This post is part of an online course about political and economic behaviour in a world characterised by contradictions and a deluge of #mixedsignals. This is how it works:
- Watch/listen to the music videos in the post,
- Pick ONE of the reading recommendations,
- Reflect on the links between the post’s topic, the videos, and your chosen reading.
Can one be sensual and appreciate others’ sensuality without, in doing so, objectifying oneself or others? Is your behaviour influenced by your interest or disdain of either sensuality or objectification?
Polite notice. This post is severely not safe for work (NSFW). Very sensual videos, to say the least.
- Cowen, N. (2016). Millian Liberalism and Extreme Pornography. American Journal of Political Science, 60(2), 509-520. Link.
- Schott Louisville, R. (1989). Kant and the Objectification of Aesthetic Pleasure. Kant-Studien, 80(1), 81-92. Link.
- Rival, L., Slater, D., & Miller, D. (1998). Sex and Sociality: Comparative Ethnographies of Sexual Objectification. Theory, Culture & Society, 15(3–4), 295–321. Link.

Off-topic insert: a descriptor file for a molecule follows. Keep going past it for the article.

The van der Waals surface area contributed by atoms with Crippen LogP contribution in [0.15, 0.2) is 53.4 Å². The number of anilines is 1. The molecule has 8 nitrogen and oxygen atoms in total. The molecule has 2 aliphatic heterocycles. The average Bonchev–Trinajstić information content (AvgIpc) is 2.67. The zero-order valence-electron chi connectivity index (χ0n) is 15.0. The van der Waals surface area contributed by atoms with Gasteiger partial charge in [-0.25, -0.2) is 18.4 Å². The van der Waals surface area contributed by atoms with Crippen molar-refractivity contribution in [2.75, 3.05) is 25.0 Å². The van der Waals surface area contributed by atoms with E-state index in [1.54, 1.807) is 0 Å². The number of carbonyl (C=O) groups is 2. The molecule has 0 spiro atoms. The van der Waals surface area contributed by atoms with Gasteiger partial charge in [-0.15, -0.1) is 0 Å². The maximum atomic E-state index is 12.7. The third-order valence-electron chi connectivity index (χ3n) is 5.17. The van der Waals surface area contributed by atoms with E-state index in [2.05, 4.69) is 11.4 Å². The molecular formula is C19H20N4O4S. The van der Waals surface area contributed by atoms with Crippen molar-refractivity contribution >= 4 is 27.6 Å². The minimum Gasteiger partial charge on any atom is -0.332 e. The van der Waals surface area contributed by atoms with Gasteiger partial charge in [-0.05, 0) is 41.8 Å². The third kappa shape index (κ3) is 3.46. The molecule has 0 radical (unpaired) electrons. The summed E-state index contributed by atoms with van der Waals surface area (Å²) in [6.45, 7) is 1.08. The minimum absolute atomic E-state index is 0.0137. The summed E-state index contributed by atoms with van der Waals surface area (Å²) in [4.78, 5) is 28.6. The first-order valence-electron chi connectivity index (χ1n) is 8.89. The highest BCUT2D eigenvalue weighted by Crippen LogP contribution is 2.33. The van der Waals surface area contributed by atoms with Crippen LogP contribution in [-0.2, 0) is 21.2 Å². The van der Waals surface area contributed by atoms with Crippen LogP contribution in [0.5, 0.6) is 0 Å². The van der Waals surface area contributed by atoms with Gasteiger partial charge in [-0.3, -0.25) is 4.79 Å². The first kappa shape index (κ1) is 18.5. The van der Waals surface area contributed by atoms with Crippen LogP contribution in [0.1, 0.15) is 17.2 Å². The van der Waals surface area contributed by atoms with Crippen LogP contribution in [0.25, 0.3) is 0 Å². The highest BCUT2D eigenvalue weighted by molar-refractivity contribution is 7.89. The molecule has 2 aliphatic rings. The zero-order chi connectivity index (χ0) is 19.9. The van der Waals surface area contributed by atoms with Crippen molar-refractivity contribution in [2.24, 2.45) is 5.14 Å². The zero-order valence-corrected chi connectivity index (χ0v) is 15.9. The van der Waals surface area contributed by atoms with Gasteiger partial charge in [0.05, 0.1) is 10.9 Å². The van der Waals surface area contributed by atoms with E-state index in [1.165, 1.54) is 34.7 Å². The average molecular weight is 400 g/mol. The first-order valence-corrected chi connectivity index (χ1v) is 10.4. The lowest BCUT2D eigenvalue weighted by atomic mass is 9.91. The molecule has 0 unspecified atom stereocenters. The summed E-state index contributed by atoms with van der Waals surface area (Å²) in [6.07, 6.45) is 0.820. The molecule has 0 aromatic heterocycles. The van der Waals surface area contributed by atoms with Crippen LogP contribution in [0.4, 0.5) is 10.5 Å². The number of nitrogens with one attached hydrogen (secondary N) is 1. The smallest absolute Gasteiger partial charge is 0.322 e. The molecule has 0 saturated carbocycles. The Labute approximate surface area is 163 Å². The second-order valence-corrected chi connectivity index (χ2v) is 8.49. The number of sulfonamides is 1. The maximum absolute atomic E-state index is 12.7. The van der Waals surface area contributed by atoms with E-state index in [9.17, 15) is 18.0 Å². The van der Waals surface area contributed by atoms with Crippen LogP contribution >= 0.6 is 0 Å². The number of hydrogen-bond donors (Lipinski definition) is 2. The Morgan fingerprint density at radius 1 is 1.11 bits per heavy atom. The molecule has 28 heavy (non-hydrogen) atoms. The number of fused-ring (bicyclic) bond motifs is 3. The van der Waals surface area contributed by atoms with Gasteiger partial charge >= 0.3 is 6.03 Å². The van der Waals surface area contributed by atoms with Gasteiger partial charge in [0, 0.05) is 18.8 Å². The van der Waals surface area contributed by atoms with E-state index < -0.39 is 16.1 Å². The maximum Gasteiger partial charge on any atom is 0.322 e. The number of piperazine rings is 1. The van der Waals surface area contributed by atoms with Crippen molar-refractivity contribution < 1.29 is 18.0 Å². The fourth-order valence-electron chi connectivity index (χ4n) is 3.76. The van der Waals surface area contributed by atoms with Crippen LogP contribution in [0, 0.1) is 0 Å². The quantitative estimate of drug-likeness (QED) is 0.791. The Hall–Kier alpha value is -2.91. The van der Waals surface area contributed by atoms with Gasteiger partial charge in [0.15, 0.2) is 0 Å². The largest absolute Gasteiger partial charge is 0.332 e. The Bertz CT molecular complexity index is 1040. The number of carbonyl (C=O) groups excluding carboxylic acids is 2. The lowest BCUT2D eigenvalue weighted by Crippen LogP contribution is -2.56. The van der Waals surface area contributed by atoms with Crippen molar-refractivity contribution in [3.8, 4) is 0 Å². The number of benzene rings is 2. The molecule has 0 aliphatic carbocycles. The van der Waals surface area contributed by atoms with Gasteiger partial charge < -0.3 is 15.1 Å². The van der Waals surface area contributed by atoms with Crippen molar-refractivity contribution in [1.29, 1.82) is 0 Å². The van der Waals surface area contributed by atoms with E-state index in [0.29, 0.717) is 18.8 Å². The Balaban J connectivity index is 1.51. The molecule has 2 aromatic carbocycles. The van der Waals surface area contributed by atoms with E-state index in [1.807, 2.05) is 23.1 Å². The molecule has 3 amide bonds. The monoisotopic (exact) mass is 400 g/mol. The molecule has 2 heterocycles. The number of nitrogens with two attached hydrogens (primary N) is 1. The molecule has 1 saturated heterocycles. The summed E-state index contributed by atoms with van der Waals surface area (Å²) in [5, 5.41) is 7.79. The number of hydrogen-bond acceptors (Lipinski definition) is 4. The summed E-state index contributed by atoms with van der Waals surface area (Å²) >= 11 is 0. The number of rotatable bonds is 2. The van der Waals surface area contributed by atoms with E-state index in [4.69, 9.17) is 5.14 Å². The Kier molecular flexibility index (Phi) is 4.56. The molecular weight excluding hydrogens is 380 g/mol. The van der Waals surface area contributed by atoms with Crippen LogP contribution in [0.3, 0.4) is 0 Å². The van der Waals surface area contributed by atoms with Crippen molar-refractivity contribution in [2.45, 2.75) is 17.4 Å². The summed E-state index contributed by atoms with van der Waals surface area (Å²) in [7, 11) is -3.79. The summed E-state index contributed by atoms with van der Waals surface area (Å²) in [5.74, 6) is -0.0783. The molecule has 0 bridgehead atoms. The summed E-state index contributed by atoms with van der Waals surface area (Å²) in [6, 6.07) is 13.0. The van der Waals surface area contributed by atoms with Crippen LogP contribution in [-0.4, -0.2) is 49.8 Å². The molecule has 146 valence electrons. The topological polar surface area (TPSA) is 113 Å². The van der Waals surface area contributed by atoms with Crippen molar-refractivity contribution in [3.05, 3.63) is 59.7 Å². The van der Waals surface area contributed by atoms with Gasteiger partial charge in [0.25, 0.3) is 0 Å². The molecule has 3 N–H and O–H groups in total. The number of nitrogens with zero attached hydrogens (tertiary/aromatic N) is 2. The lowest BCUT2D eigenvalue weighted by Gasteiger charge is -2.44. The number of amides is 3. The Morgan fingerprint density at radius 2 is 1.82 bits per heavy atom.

- Dillon, M..C. (1998). Sex Objects and Sexual Objectification: Erotic Versus Pornographic Depiction. Journal of Phenomenological Psychology, 29(1), 92-115. Link.
- Folbre, N. (2009). Greed, Lust and Gender: A History of Economic Ideas. Oxford University Press. Link.
- Spillers, H. (1987). Mama’s Baby, Papa’s Maybe: An American Grammar Book. Diacritics, 17(2), 65-81. Link.
- MacKinnon, C. (1984). Not a Moral Issue. Yale Law & Policy Review, 2(2), 321-345. Link.
- Campbell, B. (1980). A Feminist Sexual Politics: Now You See It, Now You Don’t. Feminist Review, 5(1), 1-18. Link.
- Gill, R., & Orgad, S. (2018). The Shifting Terrain of Sex and Power: From the ‘Sexualization of Culture’ to #MeToo. Sexualities, 21(8), 1313–1324. Link.